Research & Action Report Spring/Summer 2007

The Stone Theory Group developed Relational-Cultural Theory (RCT) in the 1970s and the Jean Baker Miller Training Institute has been teaching and applying these ideas for over ten years. Why is it that so much research on the brain is coming out just now?

AB:  It’s partly about the technology. Twenty years ago we could take snapshots of the brain but now we are able to scan the brain in action. Using SPECT* scans we can record functioning brains responding in different situations. It’s like getting an MRI when your brain is doing something.

What is the science telling us about the brain and relationships?

JJ:  Some of the forerunners in this research—Allan Shore, Daniel Siegel, Shelley Taylor, Daniel Amen— have now really determined, without a doubt, that our brains are hardwired to connect: that we have mirror neurons that fire in response to the firing of another person’s neurons; that we actually have parts of the brain that atrophy in isolation. We know from Eisenberg and Lieberman’s work, for instance, that the centers of the brain that are activated when there’s physical pain are the very same centers of the brain that light up when there is social pain, pain of exclusion specifically. We now know that we need connection to grow, and that isolation actually damages our neurobiology. So all of these ideas we had back in the ’70s are really being documented currently by these scientists.

AB:  Over the last three to five years, the information has been pouring in about the brain. And within that body of literature there’s been a subset of work on the centrality of relationships. For example, the book, “The Neuroscience of Human Relationships” by Louis Cozolino that came out in 2006 offers a great overview. It puts the neurobiology in relational context; it’s really well done.

Another concept that has come out over the last seven to eights years is this idea of neuroplasticity. It used to be that we talked about the brain as being very static—that it atrophies, that over the course of a lifetime we are basically killing off brain cells. What research has shown is that this is not the case. There is a lot of ability for the brain to adapt and change over time. And probably the most exciting news is that there are areas of the brain that can actually generate new neurons, particularly the Hippocampus, which is the primary memory storage area. 

Are there differences in the way the brain responds for people of different cultures, ages, or gender?

AB:  Some of this new literature stemmed from attachment theory, like Daniel Stern’s early work on the mother-infant attachment. Babies are born with an immature orbital frontal cortex—that area of the brain that’s necessary for social relationships. In fact, we know now that this part of the brain develops to its full capacity in healthy relationships, by the washing of the dopamine, the endorphins, the serotonin. If the child has been in a good care-taking relationship or exposed to minimal stress, then it develops this ever-increasing ability to adapt, to change, to be flexible, and to be related. Every healthy baby is born with that potential. When you think about that, early intervention should begin as soon as the baby is born and it needs to focus on psycho-education, on how a healthy child grows up and develops.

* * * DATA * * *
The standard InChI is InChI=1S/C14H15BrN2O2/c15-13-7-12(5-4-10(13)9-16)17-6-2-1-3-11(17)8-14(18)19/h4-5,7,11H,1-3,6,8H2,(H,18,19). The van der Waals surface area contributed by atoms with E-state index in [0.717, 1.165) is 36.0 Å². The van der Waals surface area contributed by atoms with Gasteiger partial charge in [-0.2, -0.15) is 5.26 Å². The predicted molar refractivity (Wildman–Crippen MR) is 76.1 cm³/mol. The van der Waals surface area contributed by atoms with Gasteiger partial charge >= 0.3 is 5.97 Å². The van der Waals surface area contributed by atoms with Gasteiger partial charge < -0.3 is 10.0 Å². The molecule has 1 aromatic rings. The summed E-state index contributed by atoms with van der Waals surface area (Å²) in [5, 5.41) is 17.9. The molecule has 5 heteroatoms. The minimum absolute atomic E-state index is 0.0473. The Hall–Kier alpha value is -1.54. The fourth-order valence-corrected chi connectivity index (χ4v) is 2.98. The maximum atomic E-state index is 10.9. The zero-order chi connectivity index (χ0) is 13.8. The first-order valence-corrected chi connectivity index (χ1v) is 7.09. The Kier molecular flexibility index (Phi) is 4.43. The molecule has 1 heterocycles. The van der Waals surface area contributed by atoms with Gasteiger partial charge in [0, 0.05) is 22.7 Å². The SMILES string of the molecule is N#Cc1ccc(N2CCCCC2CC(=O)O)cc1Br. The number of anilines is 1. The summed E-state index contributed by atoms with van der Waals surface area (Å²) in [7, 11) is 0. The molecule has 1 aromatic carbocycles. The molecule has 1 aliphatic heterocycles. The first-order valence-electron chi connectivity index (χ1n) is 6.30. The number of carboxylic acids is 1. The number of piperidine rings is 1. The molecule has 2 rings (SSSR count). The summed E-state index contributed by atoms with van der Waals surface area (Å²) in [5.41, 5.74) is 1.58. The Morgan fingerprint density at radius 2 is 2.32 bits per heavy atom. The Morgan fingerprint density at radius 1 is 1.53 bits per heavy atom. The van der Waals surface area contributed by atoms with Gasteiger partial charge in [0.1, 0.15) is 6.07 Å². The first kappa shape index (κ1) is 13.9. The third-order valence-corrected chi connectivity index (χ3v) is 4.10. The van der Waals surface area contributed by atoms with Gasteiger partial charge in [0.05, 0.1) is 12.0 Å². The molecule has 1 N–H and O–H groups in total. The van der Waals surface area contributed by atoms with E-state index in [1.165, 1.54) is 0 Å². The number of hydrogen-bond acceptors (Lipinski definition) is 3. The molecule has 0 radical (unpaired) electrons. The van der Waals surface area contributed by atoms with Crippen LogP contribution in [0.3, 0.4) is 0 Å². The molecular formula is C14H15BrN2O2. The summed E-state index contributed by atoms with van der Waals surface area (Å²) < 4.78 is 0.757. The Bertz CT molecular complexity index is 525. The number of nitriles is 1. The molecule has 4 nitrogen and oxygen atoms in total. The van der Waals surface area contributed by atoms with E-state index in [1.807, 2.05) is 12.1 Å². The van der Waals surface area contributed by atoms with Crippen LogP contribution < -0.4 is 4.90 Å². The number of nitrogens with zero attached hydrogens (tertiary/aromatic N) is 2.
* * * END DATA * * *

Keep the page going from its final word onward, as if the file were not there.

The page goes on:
From a gender perspective, there’s a group of neuro-affiliative hormones that help us connect and bond. For women, the estrogen level is high and it works well with oxytocin, which is a calming feel-good hormone that the brain produces when we are stressed; it is also produced when mothers breastfeed. For men, their stress is driven more by testosterone which counteracts the effect of oxytocin. Testosterone is a very reactive hormone. It fluctuates throughout the day and over the course of a lifetime. One research finding that may reflect this is that when a man and a woman are in conflict or stressed, the woman is likely to be more physiologically aroused than the man; it may seem almost like his affect is cut off. This doesn’t necessarily reflect how much he values the relationship. But if we can start thinking neurochemically about the way people’s brains and bodies work, then we can learn how to interact across differences and find mutuality in our relationships.

JJ:  Shelley Taylor and her graduate students noted that all the earlier research on stress was done on males and the findings were that if you were stressed you fight or you flee. This “fight or flight” response to stress was a very widely accepted psychological “truth”. When she replicated the studies using females, she found that when stressed, women would reach out for connection, to gain and provide comfort, to soothe, to calm. She called it the “tend and befriend” response and she suggested the production of oxytocin contributed to this response. This was very important data. It also shows how wrong our understanding of “human” behavior can be when we generalize from studies on only one segment of the population, in this case males.

To my knowledge the research has not yet paid attention to integrating work on diversity and cultural differences with neurobiology. From our point of view, this is a major omission. The only way that this research has been used to further our understanding of  forces like marginalization and oppression is to show that social exclusion really impacts people—that it has a real, detrimental impact on people’s physiology and wellbeing and ultimately on the larger community.